Cut Line: What we know - and want to know - about the Player Equity Program

Cut Line: What we know - and want to know - about the Player Equity Program

In this week’s edition, we dissect the secretive rollout of the PGA Tour’s Player Equity Program, Rory McIlroy’s possible return to the policy board and the divide in golf that might not be as vast as it currently looks.

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Variety. When the Zurich Classic moved to a two-man team event, it wasn’t clear how something so different would fit into the Tour schedule. But now in its seventh year, the tournament has become a breath of fresh air in a lineup dominated by individual stroke-play events.

The team element has allowed for creative pairings and a level of intrigue that the event, which is wedged squarely between the Masters and PGA Championship, likely wouldn’t enjoy if it didn’t have the likes of Rory McIlroy and Shane Lowry, who are on pace to represent Ireland at this year’s Olympics and were in contention Friday at TPC Louisiana.

“It's a tournament that I've watched on TV for quite a few years, especially since they went to the team format. Shane and I have played in a couple of Ryder Cup teams together and we thought it would be fun to team up together again in something like this,” McIlroy said.

It's probably not the best time to be recommending new tournament formats given the rhetoric between the Tour and LIV Golf, but the Zurich Classic is a standalone success that could use some company.

Nuance. While the Tour continues to wrestle with a potential deal with Saudi Arabia’s Public Investment Fund and a potential reunification of the professional game, there remains doubt the circuit will be able to pull off such a polarizing coup, particularly any plan that would allow players who joined LIV Golf to return to the Tour’s ecosystem.

Finding a consensus on how players like Jon Rahm or Brooks Koepka might be welcomed back, either with or without potential fines and suspensions, is proving to be exceedingly difficult. But, on this front, the DP World Tour has already created a pathway.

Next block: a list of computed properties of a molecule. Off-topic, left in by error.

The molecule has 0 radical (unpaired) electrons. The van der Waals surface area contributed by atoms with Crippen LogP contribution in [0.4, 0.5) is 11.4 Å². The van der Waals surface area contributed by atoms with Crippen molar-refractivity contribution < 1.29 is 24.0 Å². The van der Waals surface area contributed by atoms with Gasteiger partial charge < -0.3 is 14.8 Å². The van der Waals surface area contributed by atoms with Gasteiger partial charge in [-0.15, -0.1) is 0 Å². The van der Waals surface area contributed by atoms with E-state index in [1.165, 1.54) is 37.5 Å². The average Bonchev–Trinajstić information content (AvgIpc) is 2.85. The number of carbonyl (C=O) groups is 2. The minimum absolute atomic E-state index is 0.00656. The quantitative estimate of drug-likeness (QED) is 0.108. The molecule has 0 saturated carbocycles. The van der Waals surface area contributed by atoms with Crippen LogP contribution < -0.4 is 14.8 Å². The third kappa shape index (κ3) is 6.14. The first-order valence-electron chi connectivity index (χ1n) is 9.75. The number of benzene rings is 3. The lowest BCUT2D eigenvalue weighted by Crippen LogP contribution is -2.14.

Guy Kinnings, the newly appointed chief executive of the European tour, was asked this week in an interview with how players, like Rahm, might be allowed to play for Europe at next year’s Ryder Cup.

“The reality is that, under the current system, if a player is European and is a member of the DP World Tour and abides by the rules in place, he is eligible,” Kinnings said.

Kinnings went on to explain that the European circuit’s rules allow for suspensions and fines for players who violate its conflicting-event release polices by playing LIV events, but as long as those players pay those fines and serve those suspensions they maintain their eligibility and the chance to either qualify or be picked for next year’s Ryder Cup team.

There are no easy solutions to the professional game’s complicated predicament but, as the European tour has proven, there are nuanced answers.

Zurich Classic of New Orleans  - Previews
Zurich Classic of New Orleans - Previews

Rory McIlroy says he’d rejoin PGA Tour policy board, ‘if people want me involved’

McIlroy said on Wednesday in New Orleans that he’d be willing to resume his previous role.

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Politics. Aside from the palace intrigue, McIlroy’s imminent return to the PGA Tour’s policy board, as well as the newly formed board of directors for the circuit’s for-profit arm, created plenty of talking points this week.

McIlroy touched on the most obvious element of his potential return when asked why he’d consider going back on the board after resigning his position as a player director last November.